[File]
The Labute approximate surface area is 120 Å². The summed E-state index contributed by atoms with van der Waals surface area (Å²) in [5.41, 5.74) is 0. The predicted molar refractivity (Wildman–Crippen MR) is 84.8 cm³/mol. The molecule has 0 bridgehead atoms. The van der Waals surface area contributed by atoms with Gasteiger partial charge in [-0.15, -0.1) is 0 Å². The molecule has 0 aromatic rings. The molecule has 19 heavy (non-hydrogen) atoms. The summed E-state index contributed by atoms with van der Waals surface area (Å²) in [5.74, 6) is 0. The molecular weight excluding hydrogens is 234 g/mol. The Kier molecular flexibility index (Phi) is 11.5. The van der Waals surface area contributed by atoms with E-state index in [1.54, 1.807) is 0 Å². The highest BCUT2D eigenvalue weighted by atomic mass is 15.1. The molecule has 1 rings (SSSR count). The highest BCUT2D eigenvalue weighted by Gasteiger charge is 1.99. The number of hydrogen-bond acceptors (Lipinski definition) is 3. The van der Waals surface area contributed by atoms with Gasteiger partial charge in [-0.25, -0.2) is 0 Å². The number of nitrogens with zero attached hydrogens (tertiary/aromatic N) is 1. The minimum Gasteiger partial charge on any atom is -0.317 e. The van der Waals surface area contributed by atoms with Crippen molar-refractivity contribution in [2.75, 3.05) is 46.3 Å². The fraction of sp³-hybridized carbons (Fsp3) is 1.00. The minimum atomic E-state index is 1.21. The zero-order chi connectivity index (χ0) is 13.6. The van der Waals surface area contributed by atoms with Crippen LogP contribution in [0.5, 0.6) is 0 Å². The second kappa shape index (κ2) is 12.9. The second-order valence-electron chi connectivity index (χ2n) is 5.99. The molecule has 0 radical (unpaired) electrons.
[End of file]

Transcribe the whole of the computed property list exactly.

The Labute approximate surface area is 120 Å². The summed E-state index contributed by atoms with van der Waals surface area (Å²) in [5.41, 5.74) is 0. The predicted molar refractivity (Wildman–Crippen MR) is 84.8 cm³/mol. The molecule has 0 bridgehead atoms. The van der Waals surface area contributed by atoms with Gasteiger partial charge in [-0.15, -0.1) is 0 Å². The molecule has 0 aromatic rings. The molecule has 19 heavy (non-hydrogen) atoms. The summed E-state index contributed by atoms with van der Waals surface area (Å²) in [5.74, 6) is 0. The molecular weight excluding hydrogens is 234 g/mol. The Kier molecular flexibility index (Phi) is 11.5. The van der Waals surface area contributed by atoms with E-state index in [1.54, 1.807) is 0 Å². The highest BCUT2D eigenvalue weighted by atomic mass is 15.1. The molecule has 1 rings (SSSR count). The highest BCUT2D eigenvalue weighted by Gasteiger charge is 1.99. The number of hydrogen-bond acceptors (Lipinski definition) is 3. The van der Waals surface area contributed by atoms with Gasteiger partial charge in [-0.25, -0.2) is 0 Å². The number of nitrogens with zero attached hydrogens (tertiary/aromatic N) is 1. The minimum Gasteiger partial charge on any atom is -0.317 e. The van der Waals surface area contributed by atoms with Crippen molar-refractivity contribution in [2.75, 3.05) is 46.3 Å². The fraction of sp³-hybridized carbons (Fsp3) is 1.00. The minimum atomic E-state index is 1.21. The zero-order chi connectivity index (χ0) is 13.6. The van der Waals surface area contributed by atoms with Crippen LogP contribution in [0.5, 0.6) is 0 Å². The second kappa shape index (κ2) is 12.9. The second-order valence-electron chi connectivity index (χ2n) is 5.99. The molecule has 0 radical (unpaired) electrons.